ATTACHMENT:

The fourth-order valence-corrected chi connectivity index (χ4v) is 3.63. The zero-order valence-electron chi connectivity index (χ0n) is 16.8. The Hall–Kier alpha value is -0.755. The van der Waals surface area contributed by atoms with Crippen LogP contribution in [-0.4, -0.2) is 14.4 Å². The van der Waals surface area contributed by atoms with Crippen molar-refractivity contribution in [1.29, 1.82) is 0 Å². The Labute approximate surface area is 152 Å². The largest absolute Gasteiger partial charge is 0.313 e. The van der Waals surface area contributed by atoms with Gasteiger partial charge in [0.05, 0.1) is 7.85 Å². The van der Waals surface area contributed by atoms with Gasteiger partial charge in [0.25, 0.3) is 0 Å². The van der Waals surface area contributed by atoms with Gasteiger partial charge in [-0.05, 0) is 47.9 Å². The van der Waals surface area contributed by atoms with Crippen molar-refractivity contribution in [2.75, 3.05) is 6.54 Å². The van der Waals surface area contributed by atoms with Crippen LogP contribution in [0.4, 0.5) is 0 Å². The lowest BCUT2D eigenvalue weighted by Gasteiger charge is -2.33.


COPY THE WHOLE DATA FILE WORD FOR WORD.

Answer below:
The fourth-order valence-corrected chi connectivity index (χ4v) is 3.63. The zero-order valence-electron chi connectivity index (χ0n) is 16.8. The Hall–Kier alpha value is -0.755. The van der Waals surface area contributed by atoms with Crippen LogP contribution in [-0.4, -0.2) is 14.4 Å². The van der Waals surface area contributed by atoms with Crippen molar-refractivity contribution in [1.29, 1.82) is 0 Å². The Labute approximate surface area is 152 Å². The largest absolute Gasteiger partial charge is 0.313 e. The van der Waals surface area contributed by atoms with Gasteiger partial charge in [0.05, 0.1) is 7.85 Å². The van der Waals surface area contributed by atoms with Gasteiger partial charge in [0.25, 0.3) is 0 Å². The van der Waals surface area contributed by atoms with Gasteiger partial charge in [-0.05, 0) is 47.9 Å². The van der Waals surface area contributed by atoms with Crippen molar-refractivity contribution in [2.75, 3.05) is 6.54 Å². The van der Waals surface area contributed by atoms with Crippen LogP contribution in [0.4, 0.5) is 0 Å². The lowest BCUT2D eigenvalue weighted by Gasteiger charge is -2.33.